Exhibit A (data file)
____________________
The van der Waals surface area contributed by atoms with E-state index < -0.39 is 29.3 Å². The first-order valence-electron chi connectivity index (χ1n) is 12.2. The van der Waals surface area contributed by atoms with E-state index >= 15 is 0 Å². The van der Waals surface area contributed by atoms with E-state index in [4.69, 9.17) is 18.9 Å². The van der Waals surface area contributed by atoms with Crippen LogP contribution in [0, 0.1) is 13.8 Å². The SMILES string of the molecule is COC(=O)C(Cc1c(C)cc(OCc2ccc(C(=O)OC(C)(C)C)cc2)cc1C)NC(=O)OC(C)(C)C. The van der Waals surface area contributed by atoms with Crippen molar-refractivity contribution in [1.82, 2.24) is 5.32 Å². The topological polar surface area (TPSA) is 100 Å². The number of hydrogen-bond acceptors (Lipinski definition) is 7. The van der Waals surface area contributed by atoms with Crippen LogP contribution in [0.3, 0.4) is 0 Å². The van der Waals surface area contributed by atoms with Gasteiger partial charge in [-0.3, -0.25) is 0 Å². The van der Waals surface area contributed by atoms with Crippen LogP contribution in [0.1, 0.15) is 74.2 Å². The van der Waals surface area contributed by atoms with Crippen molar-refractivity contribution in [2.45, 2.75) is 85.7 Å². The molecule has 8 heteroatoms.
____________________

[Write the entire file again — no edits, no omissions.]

The van der Waals surface area contributed by atoms with E-state index < -0.39 is 29.3 Å². The first-order valence-electron chi connectivity index (χ1n) is 12.2. The van der Waals surface area contributed by atoms with E-state index >= 15 is 0 Å². The van der Waals surface area contributed by atoms with E-state index in [4.69, 9.17) is 18.9 Å². The van der Waals surface area contributed by atoms with Crippen LogP contribution in [0, 0.1) is 13.8 Å². The SMILES string of the molecule is COC(=O)C(Cc1c(C)cc(OCc2ccc(C(=O)OC(C)(C)C)cc2)cc1C)NC(=O)OC(C)(C)C. The van der Waals surface area contributed by atoms with Crippen molar-refractivity contribution in [1.82, 2.24) is 5.32 Å². The topological polar surface area (TPSA) is 100 Å². The number of hydrogen-bond acceptors (Lipinski definition) is 7. The van der Waals surface area contributed by atoms with Crippen LogP contribution in [0.3, 0.4) is 0 Å². The van der Waals surface area contributed by atoms with Gasteiger partial charge in [-0.3, -0.25) is 0 Å². The van der Waals surface area contributed by atoms with Crippen LogP contribution in [0.1, 0.15) is 74.2 Å². The van der Waals surface area contributed by atoms with Crippen molar-refractivity contribution in [2.45, 2.75) is 85.7 Å². The molecule has 8 heteroatoms.